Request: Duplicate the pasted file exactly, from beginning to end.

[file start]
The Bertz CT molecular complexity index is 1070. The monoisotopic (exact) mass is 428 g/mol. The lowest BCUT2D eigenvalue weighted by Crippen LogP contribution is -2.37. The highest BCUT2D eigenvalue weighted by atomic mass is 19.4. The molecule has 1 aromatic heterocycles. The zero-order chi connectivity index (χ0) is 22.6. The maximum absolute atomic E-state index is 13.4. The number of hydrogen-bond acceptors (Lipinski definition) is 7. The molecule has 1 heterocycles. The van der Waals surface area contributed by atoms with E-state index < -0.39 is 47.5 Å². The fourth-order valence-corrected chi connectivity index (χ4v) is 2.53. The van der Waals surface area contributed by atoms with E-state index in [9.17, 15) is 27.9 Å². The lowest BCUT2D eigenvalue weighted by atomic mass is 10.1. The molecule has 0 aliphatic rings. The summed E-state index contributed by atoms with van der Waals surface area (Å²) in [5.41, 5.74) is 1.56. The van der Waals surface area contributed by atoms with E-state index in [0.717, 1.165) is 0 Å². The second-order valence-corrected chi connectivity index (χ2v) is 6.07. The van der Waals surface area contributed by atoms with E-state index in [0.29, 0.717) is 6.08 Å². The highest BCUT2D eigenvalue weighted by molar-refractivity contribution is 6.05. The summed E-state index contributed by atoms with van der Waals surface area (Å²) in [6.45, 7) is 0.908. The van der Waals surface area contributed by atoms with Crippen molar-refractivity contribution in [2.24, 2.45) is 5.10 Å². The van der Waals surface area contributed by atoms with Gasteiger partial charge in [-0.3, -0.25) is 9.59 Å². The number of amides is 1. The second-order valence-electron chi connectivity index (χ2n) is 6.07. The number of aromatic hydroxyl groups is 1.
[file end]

The Bertz CT molecular complexity index is 1070. The monoisotopic (exact) mass is 428 g/mol. The lowest BCUT2D eigenvalue weighted by Crippen LogP contribution is -2.37. The highest BCUT2D eigenvalue weighted by atomic mass is 19.4. The molecule has 1 aromatic heterocycles. The zero-order chi connectivity index (χ0) is 22.6. The maximum absolute atomic E-state index is 13.4. The number of hydrogen-bond acceptors (Lipinski definition) is 7. The molecule has 1 heterocycles. The van der Waals surface area contributed by atoms with E-state index < -0.39 is 47.5 Å². The fourth-order valence-corrected chi connectivity index (χ4v) is 2.53. The van der Waals surface area contributed by atoms with E-state index in [9.17, 15) is 27.9 Å². The lowest BCUT2D eigenvalue weighted by atomic mass is 10.1. The molecule has 0 aliphatic rings. The summed E-state index contributed by atoms with van der Waals surface area (Å²) in [5.41, 5.74) is 1.56. The van der Waals surface area contributed by atoms with E-state index in [0.717, 1.165) is 0 Å². The second-order valence-corrected chi connectivity index (χ2v) is 6.07. The van der Waals surface area contributed by atoms with E-state index in [0.29, 0.717) is 6.08 Å². The highest BCUT2D eigenvalue weighted by molar-refractivity contribution is 6.05. The summed E-state index contributed by atoms with van der Waals surface area (Å²) in [6.45, 7) is 0.908. The van der Waals surface area contributed by atoms with Crippen molar-refractivity contribution in [2.24, 2.45) is 5.10 Å². The van der Waals surface area contributed by atoms with Gasteiger partial charge in [-0.3, -0.25) is 9.59 Å². The number of amides is 1. The second-order valence-electron chi connectivity index (χ2n) is 6.07. The number of aromatic hydroxyl groups is 1.